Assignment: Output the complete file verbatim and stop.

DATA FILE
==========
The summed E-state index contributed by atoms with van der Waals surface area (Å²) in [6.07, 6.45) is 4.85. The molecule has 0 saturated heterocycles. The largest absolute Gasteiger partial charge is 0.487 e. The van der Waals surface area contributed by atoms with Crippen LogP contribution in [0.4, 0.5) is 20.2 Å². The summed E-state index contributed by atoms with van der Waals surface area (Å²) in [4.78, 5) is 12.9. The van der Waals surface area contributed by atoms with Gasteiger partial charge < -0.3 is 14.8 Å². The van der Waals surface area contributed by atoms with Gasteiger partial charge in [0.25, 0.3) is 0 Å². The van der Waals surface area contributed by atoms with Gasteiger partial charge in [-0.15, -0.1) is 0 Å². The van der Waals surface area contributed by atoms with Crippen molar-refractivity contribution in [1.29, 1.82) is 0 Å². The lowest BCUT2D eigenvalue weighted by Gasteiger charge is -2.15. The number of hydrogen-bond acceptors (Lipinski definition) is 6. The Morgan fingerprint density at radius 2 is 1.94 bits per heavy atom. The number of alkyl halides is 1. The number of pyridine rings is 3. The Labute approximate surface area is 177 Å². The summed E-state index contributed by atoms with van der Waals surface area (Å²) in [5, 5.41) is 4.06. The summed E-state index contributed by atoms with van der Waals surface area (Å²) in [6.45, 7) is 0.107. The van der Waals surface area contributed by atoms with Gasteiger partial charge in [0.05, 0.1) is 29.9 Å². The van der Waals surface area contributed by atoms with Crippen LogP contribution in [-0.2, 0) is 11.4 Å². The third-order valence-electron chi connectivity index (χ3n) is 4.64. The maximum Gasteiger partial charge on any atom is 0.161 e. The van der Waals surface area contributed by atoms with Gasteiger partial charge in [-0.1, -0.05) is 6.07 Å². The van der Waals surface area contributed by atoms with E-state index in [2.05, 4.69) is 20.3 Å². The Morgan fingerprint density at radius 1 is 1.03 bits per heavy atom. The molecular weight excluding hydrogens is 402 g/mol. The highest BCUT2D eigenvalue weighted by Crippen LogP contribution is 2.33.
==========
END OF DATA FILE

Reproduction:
The summed E-state index contributed by atoms with van der Waals surface area (Å²) in [6.07, 6.45) is 4.85. The molecule has 0 saturated heterocycles. The largest absolute Gasteiger partial charge is 0.487 e. The van der Waals surface area contributed by atoms with Crippen LogP contribution in [0.4, 0.5) is 20.2 Å². The summed E-state index contributed by atoms with van der Waals surface area (Å²) in [4.78, 5) is 12.9. The van der Waals surface area contributed by atoms with Gasteiger partial charge < -0.3 is 14.8 Å². The van der Waals surface area contributed by atoms with Gasteiger partial charge in [0.25, 0.3) is 0 Å². The van der Waals surface area contributed by atoms with Gasteiger partial charge in [-0.15, -0.1) is 0 Å². The van der Waals surface area contributed by atoms with Crippen molar-refractivity contribution in [1.29, 1.82) is 0 Å². The lowest BCUT2D eigenvalue weighted by Gasteiger charge is -2.15. The number of hydrogen-bond acceptors (Lipinski definition) is 6. The Morgan fingerprint density at radius 2 is 1.94 bits per heavy atom. The number of alkyl halides is 1. The number of pyridine rings is 3. The Labute approximate surface area is 177 Å². The summed E-state index contributed by atoms with van der Waals surface area (Å²) in [5, 5.41) is 4.06. The summed E-state index contributed by atoms with van der Waals surface area (Å²) in [6.45, 7) is 0.107. The van der Waals surface area contributed by atoms with Gasteiger partial charge in [0.05, 0.1) is 29.9 Å². The van der Waals surface area contributed by atoms with Crippen LogP contribution in [-0.2, 0) is 11.4 Å². The third-order valence-electron chi connectivity index (χ3n) is 4.64. The maximum Gasteiger partial charge on any atom is 0.161 e. The van der Waals surface area contributed by atoms with Gasteiger partial charge in [-0.1, -0.05) is 6.07 Å². The van der Waals surface area contributed by atoms with E-state index in [2.05, 4.69) is 20.3 Å². The Morgan fingerprint density at radius 1 is 1.03 bits per heavy atom. The molecular weight excluding hydrogens is 402 g/mol. The highest BCUT2D eigenvalue weighted by Crippen LogP contribution is 2.33.